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Do you often find yourself drifting off after only a few minutes in a Zoom meeting?
Most likely it’s because we’re not emotionally engaged at an optimum level. And when it comes to group meetings, it’s often due to the Ringelmann Effect. Ringelmann proved that there’s an inverse relationship between the size of the group and the size of each group members’ individual contribution. So if we feel we aren’t, or can’t, truly make a difference, why emotionally engage?
And if we don’t have “skin in the game” it’s easy to slide into checking our email, web surfing, or planning our weekend.
Get The Most From Your Zoom Meetings Now
I recently led a full day workshop on Zoom, with super high engagement—actually, it was even higher that I had hoped! When my client gave rave reviews, I realized it was essential that I share what worked.
Here’s what I did:
1 – Start (And End) With An Emotion Check. Have everyone say how they’re feeling by using the Emotion Wheel
graphic showing a wheel with emotion names
Emotion Wheel, Smart Tribes InstituteSMART TRIBES INSTITUTE
This will help the meeting leader “read” the room, and address any proverbial elephants or issues up front. When the air is cleared, people can be present instead of ruminating on what is unsaid or being avoided. Remember to use the Meta Model when someone tells you their emotional experience. If they say they’re feeling __(their emotion here)__ ask what specifically they are ____(their emotion here)____about. Never assume you know what a person is feeling, and why! Compare everyone’s emotional states before the meeting and at the end… this will be helpful feedback for moving forward.
2- Have A Role For Everyone. This will help you counteract the Ringelmann Effect and keep the oxytocin, dopamine, and serotonin flowing . I had a list of all the leaders in my workshop, the departments they worked in, and their roles. So I could easily call out to individuals and ask their opinion on a given topic, relevant to their expertise. Likewise in a meeting, everyone needs a role. If they don’t have one, why are they present? See the effective meeting process our clients love here to help you clarify:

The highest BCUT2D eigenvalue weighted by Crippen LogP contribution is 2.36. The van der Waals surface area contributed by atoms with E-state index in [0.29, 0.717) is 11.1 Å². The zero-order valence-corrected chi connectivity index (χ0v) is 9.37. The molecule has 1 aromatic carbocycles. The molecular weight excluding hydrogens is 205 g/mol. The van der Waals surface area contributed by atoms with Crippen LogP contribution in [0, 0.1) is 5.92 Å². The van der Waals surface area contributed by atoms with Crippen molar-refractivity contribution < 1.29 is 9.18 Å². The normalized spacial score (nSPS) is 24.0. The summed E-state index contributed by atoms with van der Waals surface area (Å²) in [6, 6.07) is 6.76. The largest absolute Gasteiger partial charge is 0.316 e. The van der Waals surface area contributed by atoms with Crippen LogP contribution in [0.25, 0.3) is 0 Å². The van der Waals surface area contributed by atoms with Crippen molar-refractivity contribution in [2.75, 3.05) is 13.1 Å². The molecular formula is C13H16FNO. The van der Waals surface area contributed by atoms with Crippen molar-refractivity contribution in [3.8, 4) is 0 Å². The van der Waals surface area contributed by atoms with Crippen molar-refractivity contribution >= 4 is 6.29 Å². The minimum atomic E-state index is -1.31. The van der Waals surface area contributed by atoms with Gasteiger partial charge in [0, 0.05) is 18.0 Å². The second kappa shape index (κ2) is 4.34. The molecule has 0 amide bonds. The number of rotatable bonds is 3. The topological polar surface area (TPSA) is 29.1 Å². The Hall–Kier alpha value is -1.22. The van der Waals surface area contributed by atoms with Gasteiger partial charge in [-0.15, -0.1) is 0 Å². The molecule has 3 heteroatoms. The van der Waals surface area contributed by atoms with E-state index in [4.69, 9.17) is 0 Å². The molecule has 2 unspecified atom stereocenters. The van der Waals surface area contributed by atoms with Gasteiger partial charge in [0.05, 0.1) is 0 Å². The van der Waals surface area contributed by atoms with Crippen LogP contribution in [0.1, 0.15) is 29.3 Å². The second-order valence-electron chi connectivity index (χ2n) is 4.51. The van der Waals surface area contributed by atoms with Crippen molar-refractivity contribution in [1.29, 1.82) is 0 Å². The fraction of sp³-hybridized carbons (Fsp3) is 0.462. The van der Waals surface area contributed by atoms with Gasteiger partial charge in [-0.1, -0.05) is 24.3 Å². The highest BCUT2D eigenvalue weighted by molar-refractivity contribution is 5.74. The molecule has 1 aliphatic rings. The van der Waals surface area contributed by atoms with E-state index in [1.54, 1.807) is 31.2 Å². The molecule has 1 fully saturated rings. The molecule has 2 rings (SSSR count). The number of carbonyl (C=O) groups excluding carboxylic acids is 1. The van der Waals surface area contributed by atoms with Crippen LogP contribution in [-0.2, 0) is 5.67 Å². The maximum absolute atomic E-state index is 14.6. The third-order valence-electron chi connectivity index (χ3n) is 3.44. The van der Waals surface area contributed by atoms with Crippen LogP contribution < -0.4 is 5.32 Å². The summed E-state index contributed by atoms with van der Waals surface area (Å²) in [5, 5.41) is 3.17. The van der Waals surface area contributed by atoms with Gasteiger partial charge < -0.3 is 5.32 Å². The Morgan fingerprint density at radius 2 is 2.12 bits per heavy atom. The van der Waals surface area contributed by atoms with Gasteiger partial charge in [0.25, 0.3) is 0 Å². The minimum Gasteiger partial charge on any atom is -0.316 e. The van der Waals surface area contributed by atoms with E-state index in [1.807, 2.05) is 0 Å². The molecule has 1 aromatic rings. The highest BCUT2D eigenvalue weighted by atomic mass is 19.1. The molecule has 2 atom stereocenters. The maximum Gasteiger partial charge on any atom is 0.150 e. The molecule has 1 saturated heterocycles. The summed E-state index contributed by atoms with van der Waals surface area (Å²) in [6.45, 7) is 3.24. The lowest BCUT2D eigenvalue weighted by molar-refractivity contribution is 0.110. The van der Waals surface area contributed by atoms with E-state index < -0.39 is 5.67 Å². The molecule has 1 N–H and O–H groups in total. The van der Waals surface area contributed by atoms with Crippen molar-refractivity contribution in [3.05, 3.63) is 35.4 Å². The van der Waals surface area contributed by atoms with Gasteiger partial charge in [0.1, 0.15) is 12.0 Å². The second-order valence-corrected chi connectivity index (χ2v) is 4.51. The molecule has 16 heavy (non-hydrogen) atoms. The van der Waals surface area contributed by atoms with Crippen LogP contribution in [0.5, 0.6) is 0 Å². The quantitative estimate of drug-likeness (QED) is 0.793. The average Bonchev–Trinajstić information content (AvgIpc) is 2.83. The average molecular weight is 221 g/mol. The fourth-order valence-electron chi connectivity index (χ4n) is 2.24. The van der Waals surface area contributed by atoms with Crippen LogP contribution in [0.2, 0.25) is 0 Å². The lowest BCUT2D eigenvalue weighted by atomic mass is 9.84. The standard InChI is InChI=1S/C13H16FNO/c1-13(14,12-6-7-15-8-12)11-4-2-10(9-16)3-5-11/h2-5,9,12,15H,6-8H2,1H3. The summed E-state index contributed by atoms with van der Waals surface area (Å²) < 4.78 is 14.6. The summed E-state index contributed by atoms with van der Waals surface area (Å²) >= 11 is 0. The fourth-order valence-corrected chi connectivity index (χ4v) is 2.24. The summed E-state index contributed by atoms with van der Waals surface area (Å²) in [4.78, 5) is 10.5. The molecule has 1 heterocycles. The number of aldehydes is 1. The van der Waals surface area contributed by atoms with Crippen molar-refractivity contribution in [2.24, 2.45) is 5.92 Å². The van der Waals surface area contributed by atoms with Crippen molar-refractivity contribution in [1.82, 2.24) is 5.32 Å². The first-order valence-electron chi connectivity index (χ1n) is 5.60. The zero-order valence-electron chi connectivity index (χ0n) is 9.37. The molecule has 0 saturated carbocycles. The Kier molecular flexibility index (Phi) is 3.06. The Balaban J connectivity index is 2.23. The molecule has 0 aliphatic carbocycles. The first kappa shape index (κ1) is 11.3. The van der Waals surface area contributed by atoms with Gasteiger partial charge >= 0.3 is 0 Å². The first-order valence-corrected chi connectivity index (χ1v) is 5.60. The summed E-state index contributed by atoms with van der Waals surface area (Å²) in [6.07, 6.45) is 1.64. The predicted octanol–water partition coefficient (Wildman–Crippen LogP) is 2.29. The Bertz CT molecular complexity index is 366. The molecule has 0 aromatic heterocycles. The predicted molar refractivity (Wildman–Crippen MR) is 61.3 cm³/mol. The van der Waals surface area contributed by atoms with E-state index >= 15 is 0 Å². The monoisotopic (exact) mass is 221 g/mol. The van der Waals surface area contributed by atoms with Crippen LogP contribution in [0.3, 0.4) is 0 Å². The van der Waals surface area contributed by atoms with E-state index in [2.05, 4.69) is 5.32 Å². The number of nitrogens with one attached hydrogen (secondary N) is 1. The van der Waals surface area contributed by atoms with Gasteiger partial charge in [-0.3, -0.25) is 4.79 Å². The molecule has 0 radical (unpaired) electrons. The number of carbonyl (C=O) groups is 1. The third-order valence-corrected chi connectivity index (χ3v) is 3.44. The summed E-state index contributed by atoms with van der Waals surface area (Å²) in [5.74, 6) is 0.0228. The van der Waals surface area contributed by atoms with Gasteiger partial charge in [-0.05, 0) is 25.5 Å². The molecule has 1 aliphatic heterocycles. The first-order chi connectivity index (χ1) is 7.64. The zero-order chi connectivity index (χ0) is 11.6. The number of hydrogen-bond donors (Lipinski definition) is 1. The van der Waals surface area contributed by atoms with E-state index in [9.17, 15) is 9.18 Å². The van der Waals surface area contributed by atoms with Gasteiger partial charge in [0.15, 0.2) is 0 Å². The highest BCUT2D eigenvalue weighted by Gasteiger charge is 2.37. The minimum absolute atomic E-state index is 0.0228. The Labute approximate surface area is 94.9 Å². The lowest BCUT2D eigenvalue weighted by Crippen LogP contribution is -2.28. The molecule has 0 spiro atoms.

· who needs to be in the meeting, and why. If they can’t add value, they shouldn’t be there
· how to time box a meeting for optimal results
· how to let everyone feel heard without wasting time
· and more!
3- 10 Minute Breaks, 10-15 Minute Labs, Frequent Questions Increase Blood Flow To The Decision-Making Center Of The Brain. A 10 minute break every hour will work wonders for engagement. Make sure you ask everyone to get up and move. Give them a question or topic to ponder to keep their prefrontal cortex in visionary/problem-solving mode. Likewise, having people move into breakout rooms to brainstorm solutions or solve problems keeps everyone on their toes. Then their findings are reported out to the larger group when the lab is over. I had 11 labs during 6 hours of content in my workshop. The labs were either solo, large group, 2 person, or teams of 4. Labs were every 10-15 minutes, so everyone knew they had to pay attention.
4 – Summarize Topics To Refocus Everyone, Add Due Diligence To Decisions. Since many of us are working from home, distractions like kids and pets will happen. Be sure to recap what was just covered with a quick summary to bring everyone back. Do the same with decisions made, agreements/accountability/follow up items so all understand who owns what post-meeting and when the deadline is. Remember the brain likes specific deadlines with a date and time (Thursday, 4pm) and also watch out for cognitive bias, so your team doesn’t make unrealistic commitments.
· Use the above tools to keep the brains of your team engaged during Zoom meetings
· Honor the brain by paying attention to breaks and emotions
· Engage everyone by ensuring the right people are present and an effective meeting process is followed
Christine Comaford is a leadership and culture coach. She hosts the podcast, Crack the Behavior Code, and would love to offer you access to her free mini-course, the Emotional Resilience Mini-Course